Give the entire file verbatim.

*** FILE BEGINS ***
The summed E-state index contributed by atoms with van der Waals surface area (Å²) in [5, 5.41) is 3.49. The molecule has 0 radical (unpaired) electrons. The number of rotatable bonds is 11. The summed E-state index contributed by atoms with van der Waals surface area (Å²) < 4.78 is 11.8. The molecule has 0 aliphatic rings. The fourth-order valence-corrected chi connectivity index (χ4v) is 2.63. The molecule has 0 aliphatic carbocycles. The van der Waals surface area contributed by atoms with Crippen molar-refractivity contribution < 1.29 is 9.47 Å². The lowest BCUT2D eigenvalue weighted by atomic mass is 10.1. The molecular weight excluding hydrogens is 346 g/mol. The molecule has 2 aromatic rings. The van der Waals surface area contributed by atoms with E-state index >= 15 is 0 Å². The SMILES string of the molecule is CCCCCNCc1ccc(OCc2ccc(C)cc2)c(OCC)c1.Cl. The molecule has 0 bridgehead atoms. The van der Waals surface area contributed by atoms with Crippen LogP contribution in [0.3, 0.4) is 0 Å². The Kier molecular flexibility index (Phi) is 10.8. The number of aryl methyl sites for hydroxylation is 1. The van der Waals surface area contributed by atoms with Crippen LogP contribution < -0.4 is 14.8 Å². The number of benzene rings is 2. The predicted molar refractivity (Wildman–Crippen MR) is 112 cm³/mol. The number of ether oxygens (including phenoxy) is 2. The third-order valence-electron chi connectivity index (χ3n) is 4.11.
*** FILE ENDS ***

The summed E-state index contributed by atoms with van der Waals surface area (Å²) in [5, 5.41) is 3.49. The molecule has 0 radical (unpaired) electrons. The number of rotatable bonds is 11. The summed E-state index contributed by atoms with van der Waals surface area (Å²) < 4.78 is 11.8. The molecule has 0 aliphatic rings. The fourth-order valence-corrected chi connectivity index (χ4v) is 2.63. The molecule has 0 aliphatic carbocycles. The van der Waals surface area contributed by atoms with Crippen molar-refractivity contribution < 1.29 is 9.47 Å². The lowest BCUT2D eigenvalue weighted by atomic mass is 10.1. The molecular weight excluding hydrogens is 346 g/mol. The molecule has 2 aromatic rings. The van der Waals surface area contributed by atoms with E-state index >= 15 is 0 Å². The SMILES string of the molecule is CCCCCNCc1ccc(OCc2ccc(C)cc2)c(OCC)c1.Cl. The molecule has 0 bridgehead atoms. The van der Waals surface area contributed by atoms with Crippen LogP contribution in [0.3, 0.4) is 0 Å². The Kier molecular flexibility index (Phi) is 10.8. The number of aryl methyl sites for hydroxylation is 1. The van der Waals surface area contributed by atoms with Crippen LogP contribution < -0.4 is 14.8 Å². The number of benzene rings is 2. The predicted molar refractivity (Wildman–Crippen MR) is 112 cm³/mol. The number of ether oxygens (including phenoxy) is 2. The third-order valence-electron chi connectivity index (χ3n) is 4.11.